It is advisable to have finance pre-approved before making any offers on any properties.
Cash buyers generally have an advantage over buyers that are subject to finance. Mainly due to the fact that they can move through the legal process faster. Cash buyers can make all the decisions without having to wait on their lender to approve contractors or release funds.
Foreigner buyers can buy property in Ireland. There are no restrictions for foreigners purchasing property in Ireland. The investment climate is favourable for foreign businesses. There are no restrictions on foreign nationals buying property in Ireland. This means that both EU/ EEA and non-EU/ non-EEA nationals can purchase property here without limitation. Owning residential property in Ireland does not entitle the owner to a right of residence here.
If you are from Ireland, you will know that Myhome and Daft are the two main property databases for commercial and residential property sales. If not from Ireland Myhome and Daft are the two best places to start your search. If you do not have the time to carry out the search yourself. You can engage an acquisition surveyor to carry out the search on your behalf. An acquisition surveyor can be even more helpful in dealing with the commercial property. As reviewing existing leases and unlocking development potential is vital to understand before placing a bid.
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It is important to view as many properties as you can before making an offer. You should consider as many options as you can and narrow your search to the location you wish. It is always advisable to view the property at different times of the day and understand what is around the property. If viewing at the weekend, it may seem quiet, but if business or schools are near the property. It could be very busy during the week with heavy traffic and parking issues.
With commercial property, it is nearly more important to review leases, planning and development options as they are the main items that underpin the value of the property.
Making Offers on Property
I believe this is one area where many people do not understand how to do it correctly and miss out on the property they want. First off you need to know your maximum bid and refurbishment costs and acquisition costs including stamp duty. Then do not go past your maximum bid at auction or at private treaty. Before placing your opening bid understand if there are any other bidders and if so, how many and where each current bid stands.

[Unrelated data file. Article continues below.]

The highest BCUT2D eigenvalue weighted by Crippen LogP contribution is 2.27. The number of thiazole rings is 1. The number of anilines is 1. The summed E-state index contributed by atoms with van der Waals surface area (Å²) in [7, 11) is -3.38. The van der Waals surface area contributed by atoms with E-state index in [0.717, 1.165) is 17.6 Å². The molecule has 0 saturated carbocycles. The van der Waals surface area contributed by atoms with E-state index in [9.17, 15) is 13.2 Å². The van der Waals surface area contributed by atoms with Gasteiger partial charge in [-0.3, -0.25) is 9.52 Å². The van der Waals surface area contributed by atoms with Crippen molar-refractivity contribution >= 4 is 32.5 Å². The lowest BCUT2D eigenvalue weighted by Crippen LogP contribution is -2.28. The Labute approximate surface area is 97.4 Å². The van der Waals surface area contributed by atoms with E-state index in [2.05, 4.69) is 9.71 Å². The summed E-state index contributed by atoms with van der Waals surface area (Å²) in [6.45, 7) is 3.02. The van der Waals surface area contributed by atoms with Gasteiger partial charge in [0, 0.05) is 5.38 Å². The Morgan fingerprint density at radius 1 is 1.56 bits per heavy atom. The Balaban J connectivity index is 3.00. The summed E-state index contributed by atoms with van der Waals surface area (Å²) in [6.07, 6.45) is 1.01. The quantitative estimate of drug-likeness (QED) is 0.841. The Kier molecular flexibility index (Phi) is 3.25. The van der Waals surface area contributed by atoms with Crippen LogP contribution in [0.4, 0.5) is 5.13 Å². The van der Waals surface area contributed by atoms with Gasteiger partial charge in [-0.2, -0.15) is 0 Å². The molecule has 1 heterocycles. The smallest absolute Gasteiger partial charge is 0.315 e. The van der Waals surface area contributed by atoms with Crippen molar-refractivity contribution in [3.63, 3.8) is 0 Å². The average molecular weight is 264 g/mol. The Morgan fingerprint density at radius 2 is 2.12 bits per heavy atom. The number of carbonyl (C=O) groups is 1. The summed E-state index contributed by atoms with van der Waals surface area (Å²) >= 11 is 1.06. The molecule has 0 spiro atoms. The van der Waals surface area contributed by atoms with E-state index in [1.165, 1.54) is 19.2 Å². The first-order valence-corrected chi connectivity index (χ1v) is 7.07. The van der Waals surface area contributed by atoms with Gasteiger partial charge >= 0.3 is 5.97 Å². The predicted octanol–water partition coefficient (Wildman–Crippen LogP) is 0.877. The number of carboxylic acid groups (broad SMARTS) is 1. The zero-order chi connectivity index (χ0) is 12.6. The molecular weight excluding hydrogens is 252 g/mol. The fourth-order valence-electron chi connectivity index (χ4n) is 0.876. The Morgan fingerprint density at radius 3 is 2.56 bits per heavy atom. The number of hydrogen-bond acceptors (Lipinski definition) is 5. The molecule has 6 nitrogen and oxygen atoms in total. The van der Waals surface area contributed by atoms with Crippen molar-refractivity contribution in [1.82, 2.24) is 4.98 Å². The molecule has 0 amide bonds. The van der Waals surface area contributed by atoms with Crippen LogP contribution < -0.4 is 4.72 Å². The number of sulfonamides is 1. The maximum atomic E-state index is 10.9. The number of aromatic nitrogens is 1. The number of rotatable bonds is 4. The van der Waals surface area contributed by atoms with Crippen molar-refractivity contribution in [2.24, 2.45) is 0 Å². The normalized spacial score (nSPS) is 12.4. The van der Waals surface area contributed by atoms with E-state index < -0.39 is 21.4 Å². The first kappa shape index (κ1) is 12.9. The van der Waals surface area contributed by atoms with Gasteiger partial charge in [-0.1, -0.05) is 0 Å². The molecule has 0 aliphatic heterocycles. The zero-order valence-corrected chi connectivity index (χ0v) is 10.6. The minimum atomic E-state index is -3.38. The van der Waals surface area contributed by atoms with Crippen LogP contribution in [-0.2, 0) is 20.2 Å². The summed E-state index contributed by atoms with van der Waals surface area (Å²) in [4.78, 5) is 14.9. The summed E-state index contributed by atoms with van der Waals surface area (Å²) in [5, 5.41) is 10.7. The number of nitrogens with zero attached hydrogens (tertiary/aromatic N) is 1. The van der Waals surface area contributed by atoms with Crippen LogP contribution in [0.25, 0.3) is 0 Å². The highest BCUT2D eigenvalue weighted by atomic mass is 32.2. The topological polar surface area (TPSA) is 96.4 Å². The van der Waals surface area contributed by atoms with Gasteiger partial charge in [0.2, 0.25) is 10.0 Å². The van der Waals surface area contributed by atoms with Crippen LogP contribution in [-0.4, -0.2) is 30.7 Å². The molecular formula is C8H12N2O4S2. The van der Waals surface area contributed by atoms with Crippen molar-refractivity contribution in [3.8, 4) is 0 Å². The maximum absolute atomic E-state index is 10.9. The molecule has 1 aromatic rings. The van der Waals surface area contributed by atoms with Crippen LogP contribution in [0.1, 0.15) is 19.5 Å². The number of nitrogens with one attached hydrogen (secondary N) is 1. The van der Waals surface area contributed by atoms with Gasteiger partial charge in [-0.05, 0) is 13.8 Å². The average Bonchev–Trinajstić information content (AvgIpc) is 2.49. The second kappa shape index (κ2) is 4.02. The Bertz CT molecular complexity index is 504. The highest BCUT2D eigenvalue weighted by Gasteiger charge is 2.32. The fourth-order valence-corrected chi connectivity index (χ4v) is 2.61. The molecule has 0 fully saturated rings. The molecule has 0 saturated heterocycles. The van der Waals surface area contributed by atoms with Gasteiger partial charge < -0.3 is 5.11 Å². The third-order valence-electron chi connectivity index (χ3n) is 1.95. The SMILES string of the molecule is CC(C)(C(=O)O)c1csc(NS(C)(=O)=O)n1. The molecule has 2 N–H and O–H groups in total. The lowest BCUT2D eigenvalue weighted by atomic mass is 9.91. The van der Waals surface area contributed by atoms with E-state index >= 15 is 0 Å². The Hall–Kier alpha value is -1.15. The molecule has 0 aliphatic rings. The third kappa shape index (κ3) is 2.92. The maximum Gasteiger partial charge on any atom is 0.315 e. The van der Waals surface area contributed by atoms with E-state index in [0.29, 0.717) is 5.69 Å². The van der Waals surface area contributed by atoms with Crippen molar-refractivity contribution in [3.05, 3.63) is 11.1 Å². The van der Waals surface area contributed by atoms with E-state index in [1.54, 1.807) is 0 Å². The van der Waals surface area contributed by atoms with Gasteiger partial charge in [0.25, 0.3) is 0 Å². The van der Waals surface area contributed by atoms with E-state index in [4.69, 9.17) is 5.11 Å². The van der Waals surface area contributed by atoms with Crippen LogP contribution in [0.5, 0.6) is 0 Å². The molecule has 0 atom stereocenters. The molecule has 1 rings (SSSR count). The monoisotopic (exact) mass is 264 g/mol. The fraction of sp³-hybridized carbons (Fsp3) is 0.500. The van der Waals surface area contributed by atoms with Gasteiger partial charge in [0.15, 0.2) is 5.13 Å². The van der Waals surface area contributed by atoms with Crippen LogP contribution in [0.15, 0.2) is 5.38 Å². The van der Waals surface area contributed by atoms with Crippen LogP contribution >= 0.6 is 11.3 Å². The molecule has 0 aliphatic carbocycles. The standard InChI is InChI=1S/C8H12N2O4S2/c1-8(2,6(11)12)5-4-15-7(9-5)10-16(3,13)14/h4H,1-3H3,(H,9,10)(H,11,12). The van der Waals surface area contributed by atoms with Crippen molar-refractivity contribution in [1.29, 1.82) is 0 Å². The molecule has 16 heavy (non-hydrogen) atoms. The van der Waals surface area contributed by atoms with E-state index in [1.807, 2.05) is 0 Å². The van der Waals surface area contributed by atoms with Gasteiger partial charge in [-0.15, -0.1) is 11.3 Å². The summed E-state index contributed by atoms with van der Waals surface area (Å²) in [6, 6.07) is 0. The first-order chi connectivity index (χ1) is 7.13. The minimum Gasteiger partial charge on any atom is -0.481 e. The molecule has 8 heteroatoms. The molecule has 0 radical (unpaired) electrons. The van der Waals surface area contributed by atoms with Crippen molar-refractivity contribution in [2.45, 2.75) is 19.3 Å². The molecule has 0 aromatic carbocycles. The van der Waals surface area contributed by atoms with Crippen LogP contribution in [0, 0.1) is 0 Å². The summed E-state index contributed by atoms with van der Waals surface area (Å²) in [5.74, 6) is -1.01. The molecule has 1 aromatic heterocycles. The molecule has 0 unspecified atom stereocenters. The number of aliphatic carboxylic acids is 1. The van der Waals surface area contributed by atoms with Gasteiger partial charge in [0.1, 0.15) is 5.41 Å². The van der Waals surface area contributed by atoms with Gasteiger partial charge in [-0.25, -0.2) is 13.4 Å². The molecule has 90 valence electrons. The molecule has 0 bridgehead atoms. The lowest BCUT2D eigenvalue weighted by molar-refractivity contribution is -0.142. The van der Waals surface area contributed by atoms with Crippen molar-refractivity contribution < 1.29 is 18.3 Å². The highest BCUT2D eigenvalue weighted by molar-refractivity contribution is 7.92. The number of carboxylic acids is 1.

You need to consider your bid carefully and what you are trying to achieve. Are you just placing a bid knowing a higher bid will be received, or should you place a bid in the hope to scare off other bidders. The percentage of any bid increase should also be considered, a €10,000 bid increase on a €500,000 property is a 2% increase and may remove some interest in the property. However, a €10,000 bid increase on a €5million property is only a 0.2% increase and will not dissuade any interested party.
But In a Bid
If you are interested in a property, you should place a bid and not just wait and see as the property could be sold from under. If you want to try to secure a property and put pressure on for a fast decision, there is no point making an offer below the asking as a quick decision will not be made. If you want to put pressure on you will need to match the asking or higher.
Offers do not have to be just limited to the money element, offers can include an offer of a fast closing, and offers also do not have to just be one bid. You can make a high offer subject to a number of conditions or changes. Such as subject to planning or subject to a new lease being agreed, along with a lower offer where you take the property as is without any conditions.
Once an offer is accepted
Once your offer is accepted you will generally be asked for a booking deposit. The amount of a booking deposit required will depend on the value of the property. Also, booking deposits are usually more common in residential properties. A booking deposit is fully refundable if either party opts out of the transaction and either party can opt out at any time up until contracts are signed. When a booking deposit is received the property is marked as sale agreed and contracts are issued by the vendors solicitor to the purchaser’s solicitor to review.